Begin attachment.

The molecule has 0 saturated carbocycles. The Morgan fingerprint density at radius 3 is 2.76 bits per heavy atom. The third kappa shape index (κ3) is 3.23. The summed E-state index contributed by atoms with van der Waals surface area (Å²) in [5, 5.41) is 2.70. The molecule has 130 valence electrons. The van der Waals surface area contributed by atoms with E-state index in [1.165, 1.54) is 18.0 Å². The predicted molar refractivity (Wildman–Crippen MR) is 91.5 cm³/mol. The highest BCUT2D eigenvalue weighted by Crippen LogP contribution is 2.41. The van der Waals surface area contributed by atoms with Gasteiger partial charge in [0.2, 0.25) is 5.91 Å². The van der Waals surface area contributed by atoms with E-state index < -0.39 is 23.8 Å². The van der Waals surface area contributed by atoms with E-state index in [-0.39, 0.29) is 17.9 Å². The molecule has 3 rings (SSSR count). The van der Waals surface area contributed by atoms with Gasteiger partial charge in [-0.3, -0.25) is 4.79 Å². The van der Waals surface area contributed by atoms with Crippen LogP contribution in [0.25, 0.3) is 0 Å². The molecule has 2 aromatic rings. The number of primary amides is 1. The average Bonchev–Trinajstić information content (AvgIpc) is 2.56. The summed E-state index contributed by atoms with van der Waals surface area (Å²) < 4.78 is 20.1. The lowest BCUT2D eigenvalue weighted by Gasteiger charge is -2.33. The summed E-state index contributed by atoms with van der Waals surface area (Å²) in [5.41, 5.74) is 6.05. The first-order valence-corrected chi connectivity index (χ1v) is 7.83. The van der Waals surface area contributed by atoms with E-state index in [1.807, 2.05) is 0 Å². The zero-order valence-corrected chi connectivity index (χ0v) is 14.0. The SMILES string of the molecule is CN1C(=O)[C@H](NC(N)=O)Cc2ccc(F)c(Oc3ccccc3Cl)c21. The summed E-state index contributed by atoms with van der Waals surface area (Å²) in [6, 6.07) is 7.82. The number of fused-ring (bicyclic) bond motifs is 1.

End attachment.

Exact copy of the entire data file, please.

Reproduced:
The molecule has 0 saturated carbocycles. The Morgan fingerprint density at radius 3 is 2.76 bits per heavy atom. The third kappa shape index (κ3) is 3.23. The summed E-state index contributed by atoms with van der Waals surface area (Å²) in [5, 5.41) is 2.70. The molecule has 130 valence electrons. The van der Waals surface area contributed by atoms with E-state index in [1.165, 1.54) is 18.0 Å². The predicted molar refractivity (Wildman–Crippen MR) is 91.5 cm³/mol. The highest BCUT2D eigenvalue weighted by Crippen LogP contribution is 2.41. The van der Waals surface area contributed by atoms with Gasteiger partial charge in [0.2, 0.25) is 5.91 Å². The van der Waals surface area contributed by atoms with E-state index < -0.39 is 23.8 Å². The van der Waals surface area contributed by atoms with E-state index in [-0.39, 0.29) is 17.9 Å². The molecule has 3 rings (SSSR count). The van der Waals surface area contributed by atoms with Gasteiger partial charge in [-0.3, -0.25) is 4.79 Å². The van der Waals surface area contributed by atoms with Crippen LogP contribution in [0.25, 0.3) is 0 Å². The molecule has 2 aromatic rings. The number of primary amides is 1. The average Bonchev–Trinajstić information content (AvgIpc) is 2.56. The summed E-state index contributed by atoms with van der Waals surface area (Å²) < 4.78 is 20.1. The lowest BCUT2D eigenvalue weighted by Gasteiger charge is -2.33. The summed E-state index contributed by atoms with van der Waals surface area (Å²) in [5.41, 5.74) is 6.05. The first-order valence-corrected chi connectivity index (χ1v) is 7.83. The van der Waals surface area contributed by atoms with E-state index in [1.807, 2.05) is 0 Å². The zero-order valence-corrected chi connectivity index (χ0v) is 14.0. The SMILES string of the molecule is CN1C(=O)[C@H](NC(N)=O)Cc2ccc(F)c(Oc3ccccc3Cl)c21. The summed E-state index contributed by atoms with van der Waals surface area (Å²) in [6, 6.07) is 7.82. The number of fused-ring (bicyclic) bond motifs is 1.